Examples of Learning Activities Found in the SRGT Curriculum and Related to Industry Standards:

  • Process information thoroughly and quickly to prioritize and implement care
  • Sequence or cluster data to determine patient needs
  • Discriminate fine/subtle differences in medical word endings
  • Report verbally and in writing patient data to members of the surgical team

Physical:

  • Coordinate fine and gross motor movements
  • Coordinate hand/eye movements
  • Function with both or only one hand free for performing psychomotor tasks
  • Maneuver in small, confined areas
  • Attend to cognitive and psychomotor tasks for up to 12 hours

Examples of Learning Activities Found in the SRGT Curriculum and Related to Industry Standards:

  • Transfer patients in and out of bed from stretchers and wheelchairs
  • Stand, bend, stoop, or sit for long periods of time in one location with minimum/no break.  (You should be able to withstand standing for 6-8 hours.)
  • Lift a minimum of twenty (20-30) pounds.
  • Refrain from nourishment or restroom breaks for 6-8 hours.
  • Manipulate instruments, supplies, and equipment with speed, dexterity, and good eye-hand coordination.
  • Ambulate/move around without assistive devices.
  • Assist with and/or lift, move, position, and manipulate, with or without assistive devices, the patient who is unconscious.
  • Complete assigned periods of practice (eight to twelve-hour shifts, days, evenings, or nights)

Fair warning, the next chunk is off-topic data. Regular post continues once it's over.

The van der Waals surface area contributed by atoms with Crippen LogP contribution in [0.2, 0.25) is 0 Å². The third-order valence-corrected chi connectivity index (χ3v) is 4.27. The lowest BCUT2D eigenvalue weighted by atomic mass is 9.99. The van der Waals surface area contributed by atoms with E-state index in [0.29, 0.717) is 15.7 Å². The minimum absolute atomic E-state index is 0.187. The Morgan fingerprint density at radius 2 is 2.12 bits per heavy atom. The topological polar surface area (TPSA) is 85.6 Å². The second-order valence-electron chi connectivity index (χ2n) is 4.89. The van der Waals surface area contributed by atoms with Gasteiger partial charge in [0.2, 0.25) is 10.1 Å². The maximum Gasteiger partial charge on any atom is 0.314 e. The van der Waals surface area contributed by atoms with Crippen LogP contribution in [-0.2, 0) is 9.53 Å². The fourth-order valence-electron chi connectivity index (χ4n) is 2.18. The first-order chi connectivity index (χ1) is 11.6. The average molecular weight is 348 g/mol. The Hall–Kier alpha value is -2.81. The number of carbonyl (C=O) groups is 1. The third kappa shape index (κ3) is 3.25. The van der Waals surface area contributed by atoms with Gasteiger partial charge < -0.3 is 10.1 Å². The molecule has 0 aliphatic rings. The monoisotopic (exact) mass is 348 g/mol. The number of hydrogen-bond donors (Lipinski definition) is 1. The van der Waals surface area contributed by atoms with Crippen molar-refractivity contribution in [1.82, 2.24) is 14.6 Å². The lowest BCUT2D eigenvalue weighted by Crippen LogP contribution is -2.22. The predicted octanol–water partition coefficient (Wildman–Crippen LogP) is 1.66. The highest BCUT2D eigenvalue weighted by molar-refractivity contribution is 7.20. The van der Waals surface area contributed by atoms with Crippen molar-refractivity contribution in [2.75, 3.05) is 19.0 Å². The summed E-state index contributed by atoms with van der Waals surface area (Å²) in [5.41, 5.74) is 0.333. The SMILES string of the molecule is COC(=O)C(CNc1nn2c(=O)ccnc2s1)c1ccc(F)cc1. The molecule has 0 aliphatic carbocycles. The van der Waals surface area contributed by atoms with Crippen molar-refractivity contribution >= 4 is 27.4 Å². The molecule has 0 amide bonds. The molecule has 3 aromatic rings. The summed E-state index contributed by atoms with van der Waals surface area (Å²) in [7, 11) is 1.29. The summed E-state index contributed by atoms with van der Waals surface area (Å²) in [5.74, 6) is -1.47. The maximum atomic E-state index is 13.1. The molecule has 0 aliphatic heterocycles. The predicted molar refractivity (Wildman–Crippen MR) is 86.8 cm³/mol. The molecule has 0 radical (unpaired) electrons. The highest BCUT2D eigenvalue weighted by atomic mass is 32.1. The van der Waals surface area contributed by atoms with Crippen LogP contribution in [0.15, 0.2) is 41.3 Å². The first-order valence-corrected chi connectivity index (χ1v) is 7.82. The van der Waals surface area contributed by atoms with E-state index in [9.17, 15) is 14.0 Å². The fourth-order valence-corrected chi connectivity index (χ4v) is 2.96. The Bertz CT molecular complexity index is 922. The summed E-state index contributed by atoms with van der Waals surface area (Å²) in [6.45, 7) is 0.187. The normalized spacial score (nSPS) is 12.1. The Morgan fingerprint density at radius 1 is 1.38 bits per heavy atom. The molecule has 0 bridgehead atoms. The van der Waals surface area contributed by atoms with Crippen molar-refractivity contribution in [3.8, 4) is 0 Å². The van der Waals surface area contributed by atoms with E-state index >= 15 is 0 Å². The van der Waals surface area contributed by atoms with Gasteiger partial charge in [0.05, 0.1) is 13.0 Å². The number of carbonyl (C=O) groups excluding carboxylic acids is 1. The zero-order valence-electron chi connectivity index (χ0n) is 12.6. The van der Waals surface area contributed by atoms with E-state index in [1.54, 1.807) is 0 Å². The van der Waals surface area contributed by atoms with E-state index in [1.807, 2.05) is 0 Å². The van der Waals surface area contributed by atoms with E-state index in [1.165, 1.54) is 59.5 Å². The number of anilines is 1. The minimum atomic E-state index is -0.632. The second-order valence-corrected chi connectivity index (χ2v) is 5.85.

Sensory:

  • Acquire information from demonstrations and experiences, including but not limited to information conveyed through online coursework, lecture, small group activities, demonstrations, and application experiences
  • Collect information through observation, listening, touching, and smelling

Examples of Learning Activities Found in the SRGT Curriculum and Related to Industry Standards:

  • Demonstrate sufficient visual ability to load a fine (10-0) suture onto needles and needle holders with/without corrective lenses and while wearing safety glasses.
  • Demonstrate sufficient peripheral vision to anticipate and function while in the sterile surgical environment
  • Hear and understand muffled communication without visualization of the communicator’s mouth/lips and within 20 feet.
  • Hear activation/warning signals on equipment.
  • Detect odors sufficient to maintain environmental safety and patient needs.
  • Draw up a prescribed quantity of medication into a syringe
  • Detect unsafe temperature levels in heat-producing devices used in patient care

Behavioral (Affective):

  • Demonstrate emotional stability to function effectively under stress and adapt to changing environments
  • Maintain effective, mature, and sensitive relationships with others
  • Examine and modify one’s own behavior when it interferes with others or the learning environment
  • Possess attributes that include compassion, empathy, altruism, integrity, honesty, responsibility, and tolerance

Examples of Learning Activities Found in the SRGT Curriculum and Related to Industry Standards:

  • Make appropriate judgment decisions.
  • Demonstrate the use of positive coping skills under stress.
  • Demonstrate calm and effective responses, especially in emergency situations.
  • Exhibit positive interaction skills in patient, staff, and faculty interactions.
  • Exercise judgment, meet acceptable timeframes for patient care delivery (acceptable timeframes are reflected by the ability to carry out the usual patient care assignment for a particular point in the program within the allotted clinical time), work effectively under stress, and adapt to rapidly changing patient care environments